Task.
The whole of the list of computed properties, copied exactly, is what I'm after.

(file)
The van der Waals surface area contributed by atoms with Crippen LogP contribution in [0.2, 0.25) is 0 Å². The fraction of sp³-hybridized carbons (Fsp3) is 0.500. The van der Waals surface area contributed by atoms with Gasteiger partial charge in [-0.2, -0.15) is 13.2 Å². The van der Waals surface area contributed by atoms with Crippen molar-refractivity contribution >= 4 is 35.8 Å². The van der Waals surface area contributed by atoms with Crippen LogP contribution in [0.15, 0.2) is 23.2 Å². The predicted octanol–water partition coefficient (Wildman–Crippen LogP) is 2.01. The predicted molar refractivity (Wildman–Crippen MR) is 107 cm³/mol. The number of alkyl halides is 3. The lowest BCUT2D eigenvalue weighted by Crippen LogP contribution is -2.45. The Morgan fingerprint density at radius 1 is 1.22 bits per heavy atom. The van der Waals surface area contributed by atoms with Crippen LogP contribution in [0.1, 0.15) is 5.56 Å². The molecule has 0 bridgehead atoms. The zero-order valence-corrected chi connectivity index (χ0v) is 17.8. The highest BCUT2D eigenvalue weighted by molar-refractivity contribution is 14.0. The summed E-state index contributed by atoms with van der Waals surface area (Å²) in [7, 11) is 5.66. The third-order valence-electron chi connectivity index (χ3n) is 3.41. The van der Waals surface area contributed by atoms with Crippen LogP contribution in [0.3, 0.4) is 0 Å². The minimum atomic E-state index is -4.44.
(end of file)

The van der Waals surface area contributed by atoms with Crippen LogP contribution in [0.2, 0.25) is 0 Å². The fraction of sp³-hybridized carbons (Fsp3) is 0.500. The van der Waals surface area contributed by atoms with Gasteiger partial charge in [-0.2, -0.15) is 13.2 Å². The van der Waals surface area contributed by atoms with Crippen molar-refractivity contribution >= 4 is 35.8 Å². The van der Waals surface area contributed by atoms with Crippen LogP contribution in [0.15, 0.2) is 23.2 Å². The predicted octanol–water partition coefficient (Wildman–Crippen LogP) is 2.01. The predicted molar refractivity (Wildman–Crippen MR) is 107 cm³/mol. The number of alkyl halides is 3. The lowest BCUT2D eigenvalue weighted by Crippen LogP contribution is -2.45. The Morgan fingerprint density at radius 1 is 1.22 bits per heavy atom. The van der Waals surface area contributed by atoms with Crippen LogP contribution in [0.1, 0.15) is 5.56 Å². The molecule has 0 bridgehead atoms. The zero-order valence-corrected chi connectivity index (χ0v) is 17.8. The highest BCUT2D eigenvalue weighted by molar-refractivity contribution is 14.0. The summed E-state index contributed by atoms with van der Waals surface area (Å²) in [7, 11) is 5.66. The third-order valence-electron chi connectivity index (χ3n) is 3.41. The van der Waals surface area contributed by atoms with Crippen LogP contribution in [0.3, 0.4) is 0 Å². The minimum atomic E-state index is -4.44.